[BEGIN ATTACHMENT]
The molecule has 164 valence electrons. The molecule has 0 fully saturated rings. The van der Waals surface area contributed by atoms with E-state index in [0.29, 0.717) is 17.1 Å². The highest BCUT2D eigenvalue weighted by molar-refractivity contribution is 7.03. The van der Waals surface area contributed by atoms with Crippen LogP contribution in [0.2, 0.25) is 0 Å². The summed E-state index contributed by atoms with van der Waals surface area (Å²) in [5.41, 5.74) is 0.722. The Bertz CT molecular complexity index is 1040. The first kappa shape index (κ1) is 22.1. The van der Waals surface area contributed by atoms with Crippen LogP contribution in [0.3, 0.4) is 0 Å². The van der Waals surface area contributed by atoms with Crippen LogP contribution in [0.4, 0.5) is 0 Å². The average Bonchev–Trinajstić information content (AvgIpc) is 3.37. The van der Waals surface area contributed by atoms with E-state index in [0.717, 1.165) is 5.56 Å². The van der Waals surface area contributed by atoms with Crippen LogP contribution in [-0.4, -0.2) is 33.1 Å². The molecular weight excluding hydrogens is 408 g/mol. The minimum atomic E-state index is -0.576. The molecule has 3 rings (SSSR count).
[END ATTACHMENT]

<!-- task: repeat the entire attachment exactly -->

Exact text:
The molecule has 164 valence electrons. The molecule has 0 fully saturated rings. The van der Waals surface area contributed by atoms with E-state index in [0.29, 0.717) is 17.1 Å². The highest BCUT2D eigenvalue weighted by molar-refractivity contribution is 7.03. The van der Waals surface area contributed by atoms with Crippen LogP contribution in [0.2, 0.25) is 0 Å². The summed E-state index contributed by atoms with van der Waals surface area (Å²) in [5.41, 5.74) is 0.722. The Bertz CT molecular complexity index is 1040. The first kappa shape index (κ1) is 22.1. The van der Waals surface area contributed by atoms with Crippen LogP contribution in [0.3, 0.4) is 0 Å². The van der Waals surface area contributed by atoms with Crippen LogP contribution in [0.4, 0.5) is 0 Å². The average Bonchev–Trinajstić information content (AvgIpc) is 3.37. The van der Waals surface area contributed by atoms with E-state index in [0.717, 1.165) is 5.56 Å². The van der Waals surface area contributed by atoms with Crippen LogP contribution in [-0.4, -0.2) is 33.1 Å². The molecular weight excluding hydrogens is 408 g/mol. The minimum atomic E-state index is -0.576. The molecule has 3 rings (SSSR count).